Mayor Biff Traber retires after two terms, leaving behind legacy of advocacy


Sabrina Dedek

Corvallis Mayor, Biff Traber, poses for a headshot on Oct. 24 at the CARDV Vigil at Central Park. Traber arrived to show support and speak at the vigil event.

Adriana Gutierrez, News Reporter

The Corvallis Climate Action Plan. A local option levy to fund park maintenance and the Corvallis Library. The birth of the OSU Collaboration Project. This is the legacy Mayor Biff Traber leaves behind as he retires from a decade-long career serving Corvallis residents.

Traber, who originally moved to Corvallis in 1998, began working within the community even before he was first appointed to Corvallis City Council in 2011. He moved quickly to serve the community, holding positions with Leadership Corvallis, the Boys and Girls Club, Corvallis Rotary Community Services and United Way, to name a few. 

He liked serving on committees for organization in Corvallis, he said, because it allowed him to stay out of the spotlight, but still contribute to his new community. 

“If twenty years ago, you’d have asked me if I was going to be an elected official, I would’ve told you no,” Traber said. “I was happy to help — doing things in the community, volunteering at various places.” 

Calling himself an “army brat,” Traber moved frequently in his childhood and even into his adulthood before settling in Corvallis. He studied computer science at the University of California Berkeley, where he lived for five years after graduating. 

This long history of not settling down in one place ended in 1998 when his wife got a job at Oregon State University’s Linus Pauling Institute.

“It’s probably the best move we ever made,” Traber said. 

It wasn’t until Traber was asked in 2011 to replace an outgoing Ward 8 councilor that he even considered being an elected official. 

“I said ‘Well, I guess I can try that, I don’t know how well I’ll do at it’ but I was following enough in the city and knew what was going on,” Traber said. 

Traber ran unopposed, which is not an uncommon trait for Corvallis elections. He entered the city council while the city had some of the lowest financial reserves and quickly helped put together a local levy, where a percentage of the money received from utilities bills across Corvallis to keep the city from limiting public services. 

Traber served two two-year terms as the Ward 8 councilor, before leaving the position to run for mayor in 2014. Julie Manning, the outgoing mayor at the time, encouraged Traber to run for office. 

He was originally hesitant, given the publicity that would surround him and the loss of voting power in council meetings if he were to take the position. Whereas city councilors get to vote on every policy change, the mayor only gets voting power when the council is tied.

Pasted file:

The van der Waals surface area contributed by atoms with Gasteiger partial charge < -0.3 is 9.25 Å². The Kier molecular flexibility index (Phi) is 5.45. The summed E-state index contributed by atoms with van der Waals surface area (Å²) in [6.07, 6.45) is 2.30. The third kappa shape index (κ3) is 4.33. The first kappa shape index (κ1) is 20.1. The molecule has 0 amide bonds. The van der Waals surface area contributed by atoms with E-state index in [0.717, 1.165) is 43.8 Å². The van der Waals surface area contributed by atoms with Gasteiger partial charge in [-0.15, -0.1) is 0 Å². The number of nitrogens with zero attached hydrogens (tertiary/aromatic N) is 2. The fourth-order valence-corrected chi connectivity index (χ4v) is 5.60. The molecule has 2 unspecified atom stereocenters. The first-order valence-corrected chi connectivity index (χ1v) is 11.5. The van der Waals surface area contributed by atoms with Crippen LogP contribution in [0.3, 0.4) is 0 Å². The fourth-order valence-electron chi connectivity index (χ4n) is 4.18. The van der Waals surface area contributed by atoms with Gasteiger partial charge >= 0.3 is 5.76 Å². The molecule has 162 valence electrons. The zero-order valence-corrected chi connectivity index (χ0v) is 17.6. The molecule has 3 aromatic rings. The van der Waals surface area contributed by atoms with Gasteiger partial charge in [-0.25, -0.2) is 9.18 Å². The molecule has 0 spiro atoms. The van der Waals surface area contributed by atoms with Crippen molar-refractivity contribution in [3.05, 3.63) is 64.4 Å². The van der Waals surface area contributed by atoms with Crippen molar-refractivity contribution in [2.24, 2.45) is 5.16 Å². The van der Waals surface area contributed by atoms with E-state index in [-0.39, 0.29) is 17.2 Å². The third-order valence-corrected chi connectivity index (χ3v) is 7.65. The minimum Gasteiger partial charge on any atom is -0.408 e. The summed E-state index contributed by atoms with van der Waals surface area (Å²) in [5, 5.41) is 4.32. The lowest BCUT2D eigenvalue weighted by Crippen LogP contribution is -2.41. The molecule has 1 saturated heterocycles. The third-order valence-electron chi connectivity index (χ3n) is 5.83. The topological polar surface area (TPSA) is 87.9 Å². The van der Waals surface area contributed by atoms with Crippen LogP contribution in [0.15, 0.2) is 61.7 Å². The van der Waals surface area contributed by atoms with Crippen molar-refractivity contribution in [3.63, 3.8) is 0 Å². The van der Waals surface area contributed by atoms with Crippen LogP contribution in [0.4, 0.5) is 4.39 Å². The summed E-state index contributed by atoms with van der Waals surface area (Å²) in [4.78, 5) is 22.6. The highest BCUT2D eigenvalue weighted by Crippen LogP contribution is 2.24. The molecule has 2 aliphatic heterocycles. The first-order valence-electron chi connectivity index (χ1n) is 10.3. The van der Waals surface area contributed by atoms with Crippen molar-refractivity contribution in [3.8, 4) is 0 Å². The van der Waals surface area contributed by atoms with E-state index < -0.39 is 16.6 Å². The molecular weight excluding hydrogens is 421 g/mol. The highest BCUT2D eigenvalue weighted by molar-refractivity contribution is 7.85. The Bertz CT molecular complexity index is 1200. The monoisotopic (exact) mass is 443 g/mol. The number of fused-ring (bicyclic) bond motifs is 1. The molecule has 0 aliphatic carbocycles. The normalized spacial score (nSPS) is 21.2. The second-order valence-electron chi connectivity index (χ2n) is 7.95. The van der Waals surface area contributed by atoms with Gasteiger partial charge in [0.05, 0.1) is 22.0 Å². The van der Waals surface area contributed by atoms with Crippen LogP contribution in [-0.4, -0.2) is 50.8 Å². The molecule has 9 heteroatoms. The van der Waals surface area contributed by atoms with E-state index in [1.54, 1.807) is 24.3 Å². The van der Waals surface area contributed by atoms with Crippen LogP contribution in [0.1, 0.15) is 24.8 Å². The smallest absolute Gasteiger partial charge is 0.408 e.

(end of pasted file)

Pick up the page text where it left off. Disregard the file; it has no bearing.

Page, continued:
Traber called his first term as mayor “particularly challenging” given major changes in the city organization: the previous City Manager had just stepped down and four of five city council members were new to the job, causing an ambitious set of goals for the next four years. 

“The goals were things like developing the Climate Action Plan which we now have, to develop the 2040 vision that we now have, figure out sustainable financing and analyze and come to (an) approach to solve the housing crisis we had,” Traber said. “Both low-income affordable housing as well as affordable housing across the board.” 

The council at the time also moved the city and campus out from a tumultuous relationship to one that is now symbiotic, given the OSU Collaboration Project. 

“There were some flawed systems that had been put in place from years before and we needed to work our way through it,” Traber said. 

By Traber’s sixth year out in office, Traber successfully organized two local option levies to fund local services, including to the 911 district of Corvallis. By putting service fees on utility bills, a percentage of money was funneled back into these programs.

“One of my priorities throughout the selected time was to figure out how to get the city on more stable financing,” Traber said. Reflecting, he said, “I had done a lot of what I wanted to do, but was worn out by COVID-19.”

Serving nearly his entire second term through the COVID-19 pandemic ultimately led to his decision to retire as mayor. Though, Traber doesn’t plan to completely step away from politics, despite his younger self’s hesitancy to enter the field at all. 

“My whole career, I was realizing I guess two years back that I had never been in the same job more than four or five years throughout my career… Now I’m going to find some new things that I haven’t tried before. 

Traber sees the opportunity to work for non-profits or help other people become elected officials. 

“Who knows what’s next,” he said. 

Was this article helpful?